She rose to her feet and went out. When she came back she had a bright-colored bag in her hand.
"This is for you," she said.
"Thank you, my love," he said. He opened the bag. There was a small, fat, black mahogany elephant in it.
"Would you like a drink?" he asked.
"I bought wine for you."
"No, water," she said.
He slowly stood up and brushed his leg against hers. Apart from the fleeting kiss when she arrived it was their first physical contact in three months.
"Really just water?" he called from the kitchen, but she didn't reply. "Chilled or room temperature?" he asked, and she called quietly back, "Room temperature."
He took a new crate of water out of the closet, pushed it straight back in again with his foot, and opened the bottle of wine that had been standing on the kitchen table for the last six weeks. He picked up the glasses and the bottle, and before going back to the living room he took the elephant out of his trouser pocket and threw it in the garbage.
"Jordi," she said, "I didn't want wine."
"No," he agreed, "it's still too early for wine."
"I didn't drink at all while I was there," she said.
"That's a pity," he said.
"No, I don't think so."
"I think it is."
He poured wine first for himself, then for her, and they clinked glasses. She didn't look in his eyes, and she drank only a tiny sip before going into the kitchen to fetch a bottle of water. She sat down on the sofa again, as far from him as she had been just before, and began telling him about her travels -- but he was barely listening. While she was away he had kept trying to imagine where she was at any given time, and what it was like there, but now he couldn't care less about India, he just wanted to know what her decision was. Of course, he knew already, but he wanted to hear it from her own mouth. He wanted her to suffer a little, he wanted her to have to say it and feel unhappy about hurting him. No, she would say, we're not going to get married, Jordi, I know that's not what I want now, so we'll never see each other again, the way we agreed.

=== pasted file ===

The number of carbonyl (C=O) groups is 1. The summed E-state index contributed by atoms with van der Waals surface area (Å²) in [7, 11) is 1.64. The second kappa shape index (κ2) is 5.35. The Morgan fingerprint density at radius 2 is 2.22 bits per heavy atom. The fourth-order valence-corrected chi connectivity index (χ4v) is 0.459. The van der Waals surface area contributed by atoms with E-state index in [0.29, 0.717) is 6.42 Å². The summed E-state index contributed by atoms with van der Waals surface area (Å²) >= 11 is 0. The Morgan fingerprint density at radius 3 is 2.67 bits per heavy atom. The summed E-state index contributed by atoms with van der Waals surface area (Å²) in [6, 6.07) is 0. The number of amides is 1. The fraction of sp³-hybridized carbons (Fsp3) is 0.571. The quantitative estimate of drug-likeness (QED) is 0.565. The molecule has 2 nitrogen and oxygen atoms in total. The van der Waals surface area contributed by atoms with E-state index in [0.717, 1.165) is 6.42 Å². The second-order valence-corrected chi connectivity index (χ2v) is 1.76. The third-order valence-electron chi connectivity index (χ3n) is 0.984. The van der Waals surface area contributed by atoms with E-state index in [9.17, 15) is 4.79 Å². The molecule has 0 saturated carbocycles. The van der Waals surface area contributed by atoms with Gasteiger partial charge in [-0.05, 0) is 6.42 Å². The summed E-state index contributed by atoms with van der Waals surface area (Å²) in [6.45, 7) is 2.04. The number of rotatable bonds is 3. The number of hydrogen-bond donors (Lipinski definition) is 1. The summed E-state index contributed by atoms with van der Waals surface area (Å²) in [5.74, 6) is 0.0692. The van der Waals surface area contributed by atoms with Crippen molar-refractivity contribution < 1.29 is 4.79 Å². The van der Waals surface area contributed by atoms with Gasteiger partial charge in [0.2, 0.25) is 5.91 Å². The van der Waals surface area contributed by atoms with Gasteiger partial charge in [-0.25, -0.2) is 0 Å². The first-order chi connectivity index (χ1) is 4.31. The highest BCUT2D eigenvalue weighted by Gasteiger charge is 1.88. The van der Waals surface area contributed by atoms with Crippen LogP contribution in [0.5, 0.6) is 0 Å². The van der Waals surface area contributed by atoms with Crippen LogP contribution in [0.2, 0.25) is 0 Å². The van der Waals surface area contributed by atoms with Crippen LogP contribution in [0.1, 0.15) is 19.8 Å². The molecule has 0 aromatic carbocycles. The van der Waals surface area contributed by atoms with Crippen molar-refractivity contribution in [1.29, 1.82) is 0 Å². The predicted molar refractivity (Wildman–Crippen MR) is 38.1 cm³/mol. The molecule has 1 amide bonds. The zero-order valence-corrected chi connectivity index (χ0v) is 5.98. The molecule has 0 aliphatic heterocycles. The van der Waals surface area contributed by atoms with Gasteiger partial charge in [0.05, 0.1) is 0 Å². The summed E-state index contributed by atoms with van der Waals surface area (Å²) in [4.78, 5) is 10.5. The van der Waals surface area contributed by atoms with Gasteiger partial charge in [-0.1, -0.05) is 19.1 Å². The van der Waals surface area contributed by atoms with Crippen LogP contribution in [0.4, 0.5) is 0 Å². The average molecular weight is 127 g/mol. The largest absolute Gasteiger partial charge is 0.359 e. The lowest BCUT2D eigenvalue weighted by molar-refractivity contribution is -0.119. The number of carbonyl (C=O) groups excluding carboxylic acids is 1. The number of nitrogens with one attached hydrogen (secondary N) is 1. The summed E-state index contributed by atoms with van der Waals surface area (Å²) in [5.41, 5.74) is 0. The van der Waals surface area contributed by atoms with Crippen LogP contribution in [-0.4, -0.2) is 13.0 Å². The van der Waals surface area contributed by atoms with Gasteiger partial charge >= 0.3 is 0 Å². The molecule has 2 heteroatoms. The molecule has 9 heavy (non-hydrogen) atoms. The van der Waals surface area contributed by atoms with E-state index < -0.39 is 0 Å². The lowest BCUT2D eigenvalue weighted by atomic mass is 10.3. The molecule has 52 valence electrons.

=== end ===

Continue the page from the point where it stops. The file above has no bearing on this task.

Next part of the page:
"Did you miss me?" he said.
"No, Jordi," she said, "I didn't."
"Of course not," he said, and nodded.
"Are you angry?"
"Are you sure you're not angry?"
He looked out the window. When she had left, you could still see right over the square to the Church of Zion. Now the trees were in leaf, and all you saw from the window were those wonderful large green leaves. The leaves swayed back and forth in the wind, reminding Jordi of seaweed drifting in the ocean.
Perhaps it was because they hadn't seen each other for so long. They hadn't seen each other for almost as long as they'd known each other! He laid his arm on the back of the sofa behind her and left it there for a few minutes, but then he took it away again. The arm didn't feel quite sure of itself.
"What about you?" she asked.
"What have you been doing?"
"Why didn't you call?" he said. "Not once in three months!"
"But you know," she said, taking alarm. "That was our agreement, wasn't it?"
She was right. She'd even said, "Suppose I stay there for good?" And he had said that would be okay, she was a free agent, and if they never said another word to each other again that would be okay too. But he had said so only out of calculation, because he knew that she was an Aries -- and just try keeping a ram captive.